Last week’s Wednesday work-day meeting of the Friends of the Union Canal Tunnel Park saw an old-fashioned ice saw put to use in a practice that has largely been forgotten since the advent of mechanical refrigerators.
Pete Silldorff, a member of the all-volunteer team that performs maintenance and tours at the park, found the saw and convinced his fellow teammates to venture out onto the ice on the Union Canal to cut a few blocks of the stuff. Fortunately, the ice was thick on Wednesday, and nobody took an unexpected winter dip in the canal.
Silldorff found the old saw, which he guessed is around 100 years old, at the recently sold Lebanon property of his daughter and son-in-law. After testing out the depth of the ice on top of the Union Canal, he decided on a whim to try cutting a few blocks with the help of the other Friends of the UCTP, including Howard McFadden, Fritz Heilman, Craig Bucher, and Boy Scout Ross Gerberich, who had recently completed a community service project for the park as part of his Eagle Scout requirements.
Armed with the long saw and a small rake, the volunteers managed to cut out a few pieces and fish them from the water.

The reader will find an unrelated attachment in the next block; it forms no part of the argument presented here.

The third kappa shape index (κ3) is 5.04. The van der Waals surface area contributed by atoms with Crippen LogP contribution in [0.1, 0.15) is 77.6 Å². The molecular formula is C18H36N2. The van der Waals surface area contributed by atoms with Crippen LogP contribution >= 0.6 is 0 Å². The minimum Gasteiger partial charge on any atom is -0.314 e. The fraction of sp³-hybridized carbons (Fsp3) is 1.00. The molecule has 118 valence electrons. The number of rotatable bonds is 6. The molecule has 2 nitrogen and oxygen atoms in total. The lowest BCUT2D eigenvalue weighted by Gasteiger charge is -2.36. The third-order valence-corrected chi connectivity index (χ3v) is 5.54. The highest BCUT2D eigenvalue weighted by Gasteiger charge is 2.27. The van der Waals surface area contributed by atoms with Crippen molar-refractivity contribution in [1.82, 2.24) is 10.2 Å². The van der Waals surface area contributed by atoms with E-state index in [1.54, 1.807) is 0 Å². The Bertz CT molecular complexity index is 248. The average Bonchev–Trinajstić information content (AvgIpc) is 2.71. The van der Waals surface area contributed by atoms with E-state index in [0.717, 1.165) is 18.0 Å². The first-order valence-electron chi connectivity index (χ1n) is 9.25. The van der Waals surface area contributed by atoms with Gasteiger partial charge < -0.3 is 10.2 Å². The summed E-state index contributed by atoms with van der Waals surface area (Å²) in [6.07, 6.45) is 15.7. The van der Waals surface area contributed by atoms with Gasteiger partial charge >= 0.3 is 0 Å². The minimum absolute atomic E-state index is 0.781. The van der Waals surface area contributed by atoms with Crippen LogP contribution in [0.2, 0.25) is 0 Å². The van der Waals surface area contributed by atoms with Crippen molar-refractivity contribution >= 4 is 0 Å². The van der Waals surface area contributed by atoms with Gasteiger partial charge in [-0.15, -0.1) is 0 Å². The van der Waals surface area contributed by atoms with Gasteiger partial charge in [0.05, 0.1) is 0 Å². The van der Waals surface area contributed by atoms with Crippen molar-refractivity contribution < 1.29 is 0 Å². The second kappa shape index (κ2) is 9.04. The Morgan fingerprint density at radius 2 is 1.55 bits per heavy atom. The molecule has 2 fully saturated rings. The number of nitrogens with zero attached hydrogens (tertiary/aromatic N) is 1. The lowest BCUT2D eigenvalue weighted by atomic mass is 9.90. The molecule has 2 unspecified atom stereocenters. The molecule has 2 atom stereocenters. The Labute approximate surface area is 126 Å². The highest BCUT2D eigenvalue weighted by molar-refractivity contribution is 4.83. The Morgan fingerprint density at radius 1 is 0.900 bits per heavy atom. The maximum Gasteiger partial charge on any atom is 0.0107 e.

Ice cutting was a significant industry in the days before mechanical refrigeration, and there were operations at several locations in Lebanon County including an ice dam that once existed between Colebrook and Mount Gretna. According to Packaged Ice, the industry was a dangerous but thriving one, especially in the latter half of the 1800s.
Silldorff, a Lebanon native, recalled his own experiences growing up on Chestnut Street with an icebox and an ice delivery man.
“Ice was cut because nobody had regular refrigeration,” Silldorff explained. “I can recall that my grandfather had an ice pond right across from Wengert’s Dairy [Swiss Premium Dairy] in the field by the Snitz Creek.”
Ice cutting on the canal isn’t likely to become a tradition, but the Friends of the UCTP are turning their attention to the upcoming season with the hopes that their annual Union Canal Days can be held in May; the celebration was cancelled in 2020 due to the pandemic.
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